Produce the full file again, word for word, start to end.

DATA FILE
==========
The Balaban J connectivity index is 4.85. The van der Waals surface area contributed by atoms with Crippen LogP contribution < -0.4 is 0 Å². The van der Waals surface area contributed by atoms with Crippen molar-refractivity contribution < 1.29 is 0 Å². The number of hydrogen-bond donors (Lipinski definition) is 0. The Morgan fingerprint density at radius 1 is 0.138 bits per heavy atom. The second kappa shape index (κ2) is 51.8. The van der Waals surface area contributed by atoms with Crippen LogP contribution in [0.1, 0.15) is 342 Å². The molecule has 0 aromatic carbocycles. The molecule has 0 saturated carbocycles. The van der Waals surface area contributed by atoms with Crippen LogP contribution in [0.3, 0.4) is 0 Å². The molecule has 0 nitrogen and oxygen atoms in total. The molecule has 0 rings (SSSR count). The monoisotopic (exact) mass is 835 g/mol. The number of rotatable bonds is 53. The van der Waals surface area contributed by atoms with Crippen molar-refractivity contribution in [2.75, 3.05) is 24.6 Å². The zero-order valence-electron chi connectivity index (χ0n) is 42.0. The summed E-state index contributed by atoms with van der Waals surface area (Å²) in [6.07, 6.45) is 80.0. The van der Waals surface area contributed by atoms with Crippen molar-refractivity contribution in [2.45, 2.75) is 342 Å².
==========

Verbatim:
The Balaban J connectivity index is 4.85. The van der Waals surface area contributed by atoms with Crippen LogP contribution < -0.4 is 0 Å². The van der Waals surface area contributed by atoms with Crippen molar-refractivity contribution < 1.29 is 0 Å². The number of hydrogen-bond donors (Lipinski definition) is 0. The Morgan fingerprint density at radius 1 is 0.138 bits per heavy atom. The second kappa shape index (κ2) is 51.8. The van der Waals surface area contributed by atoms with Crippen LogP contribution in [0.1, 0.15) is 342 Å². The molecule has 0 aromatic carbocycles. The molecule has 0 saturated carbocycles. The van der Waals surface area contributed by atoms with Crippen LogP contribution in [0.3, 0.4) is 0 Å². The molecule has 0 nitrogen and oxygen atoms in total. The molecule has 0 rings (SSSR count). The monoisotopic (exact) mass is 835 g/mol. The number of rotatable bonds is 53. The van der Waals surface area contributed by atoms with Crippen molar-refractivity contribution in [2.75, 3.05) is 24.6 Å². The zero-order valence-electron chi connectivity index (χ0n) is 42.0. The summed E-state index contributed by atoms with van der Waals surface area (Å²) in [6.07, 6.45) is 80.0. The van der Waals surface area contributed by atoms with Crippen molar-refractivity contribution in [2.45, 2.75) is 342 Å².